Student’s Online Activity Leads University to Revoke Early Admission

Cody Semrau

A November 9, 2013 The New York Times article titled, “They Loved Your G.P.A. Then They Saw Your Tweets,” quoted Gary Ross, Colgate’s Dean of Admission, describing an applicant whose admission to the University was revoked after an alcohol-related incident was posted online.

“We were sent a link to a hometown newspaper that involved a student who had been accepted already, so we investigated it and were able to contact local authorities to verify the student responsible,” Ross said in response to the article.

Although Ross would not go into detail on the exact nature of the incident, it involved an underage student who was caught driving under the influence of alcohol. After contacting local authorities and involving the student, Ross was able to confirm the incident and subsequently revoke the student’s

acceptance offer.

The New York Times article focused on the growing trend of college admissions offices incorporating social media into the application process. Of the 381 college admissions officers who responded to a Kaplan telephone questionnaire, 31 percent said they had used social media to learn more about an applicant, while 30 percent of those said that they had found information that had negatively impacted an applicant’s

admission prospects.

Besides the one incident reported by The New York Times, Ross could not think of many analogous events happening at Colgate in recent years. However, one incident he recalled involved a student who applied to Colgate early-decision and then used social media to state that the student had also applied early-decision to another college. Despite the fact that this violates College Board admissions practices, the student flaunted that they would never get caught -the student did, and Colgate denied the applicant admission.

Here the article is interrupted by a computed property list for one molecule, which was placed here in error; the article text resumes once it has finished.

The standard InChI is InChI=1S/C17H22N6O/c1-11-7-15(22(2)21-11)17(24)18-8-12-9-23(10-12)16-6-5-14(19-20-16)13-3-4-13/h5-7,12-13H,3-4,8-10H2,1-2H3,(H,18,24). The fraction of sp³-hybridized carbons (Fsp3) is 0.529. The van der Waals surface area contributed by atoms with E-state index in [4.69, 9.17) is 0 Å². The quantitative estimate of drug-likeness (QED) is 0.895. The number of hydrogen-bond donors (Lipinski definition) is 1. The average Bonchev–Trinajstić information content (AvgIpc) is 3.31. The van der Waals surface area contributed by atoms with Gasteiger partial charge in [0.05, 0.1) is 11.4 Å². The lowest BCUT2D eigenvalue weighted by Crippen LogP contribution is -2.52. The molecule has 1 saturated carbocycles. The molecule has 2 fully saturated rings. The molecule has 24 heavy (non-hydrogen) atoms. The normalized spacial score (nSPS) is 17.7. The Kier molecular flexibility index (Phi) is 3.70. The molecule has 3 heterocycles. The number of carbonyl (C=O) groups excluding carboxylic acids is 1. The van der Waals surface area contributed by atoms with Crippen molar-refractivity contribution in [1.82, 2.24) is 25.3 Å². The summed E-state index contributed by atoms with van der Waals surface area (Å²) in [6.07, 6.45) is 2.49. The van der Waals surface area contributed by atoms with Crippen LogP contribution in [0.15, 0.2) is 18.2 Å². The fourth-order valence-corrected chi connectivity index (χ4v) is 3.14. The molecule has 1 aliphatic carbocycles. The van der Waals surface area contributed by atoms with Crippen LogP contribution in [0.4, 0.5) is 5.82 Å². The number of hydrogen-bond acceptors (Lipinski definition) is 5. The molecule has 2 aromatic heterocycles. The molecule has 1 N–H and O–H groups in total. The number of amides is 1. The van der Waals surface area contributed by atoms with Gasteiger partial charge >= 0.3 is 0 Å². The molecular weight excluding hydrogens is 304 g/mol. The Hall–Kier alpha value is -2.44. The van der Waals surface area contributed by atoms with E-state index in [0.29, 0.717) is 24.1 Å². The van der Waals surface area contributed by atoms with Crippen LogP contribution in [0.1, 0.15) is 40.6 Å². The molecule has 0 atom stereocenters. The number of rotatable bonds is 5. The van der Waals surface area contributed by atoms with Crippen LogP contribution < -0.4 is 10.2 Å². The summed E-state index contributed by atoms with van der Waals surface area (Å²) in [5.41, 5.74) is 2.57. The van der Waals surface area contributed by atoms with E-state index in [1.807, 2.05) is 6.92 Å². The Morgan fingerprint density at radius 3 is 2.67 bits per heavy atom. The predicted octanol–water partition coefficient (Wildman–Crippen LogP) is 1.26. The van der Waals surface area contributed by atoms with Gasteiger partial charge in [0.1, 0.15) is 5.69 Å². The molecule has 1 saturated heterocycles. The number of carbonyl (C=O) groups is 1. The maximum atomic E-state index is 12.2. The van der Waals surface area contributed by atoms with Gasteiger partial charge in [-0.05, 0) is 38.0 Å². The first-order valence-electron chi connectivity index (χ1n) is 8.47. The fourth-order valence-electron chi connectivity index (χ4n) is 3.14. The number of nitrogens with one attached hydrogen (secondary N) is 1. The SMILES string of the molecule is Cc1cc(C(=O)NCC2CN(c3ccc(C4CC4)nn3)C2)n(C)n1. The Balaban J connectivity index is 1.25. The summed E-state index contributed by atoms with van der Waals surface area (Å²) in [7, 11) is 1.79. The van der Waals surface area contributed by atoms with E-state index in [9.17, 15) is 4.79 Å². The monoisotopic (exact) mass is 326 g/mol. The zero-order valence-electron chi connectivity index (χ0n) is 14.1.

But Ross notes that such incidents are very rare.

“It is so time consuming to get 8,700 applications read,” Ross said. “So if something comes to our attention that seems legitimate, we will use social media to look into it. But there isn’t the time to do that for every applicant, so generally it is our practice not to use social media.”

Ross also noted that not everything that appears on social media is actually problematic.

“By far and away, the social media links we are provided with are positive things,” Ross said, referring to YouTube videos of an applicant’s musical performance, or articles detailing their prominent achievements.

In the end, though, Ross said the proliferation of social media within the past decade has done little to change the way that Colgate makes its admissions decisions.

“Our responsibility is to our applicants and getting them decisions in a timely manner,” Ross said.

The Class of 2018 is expected to receive their letters of acceptance during the third week of March.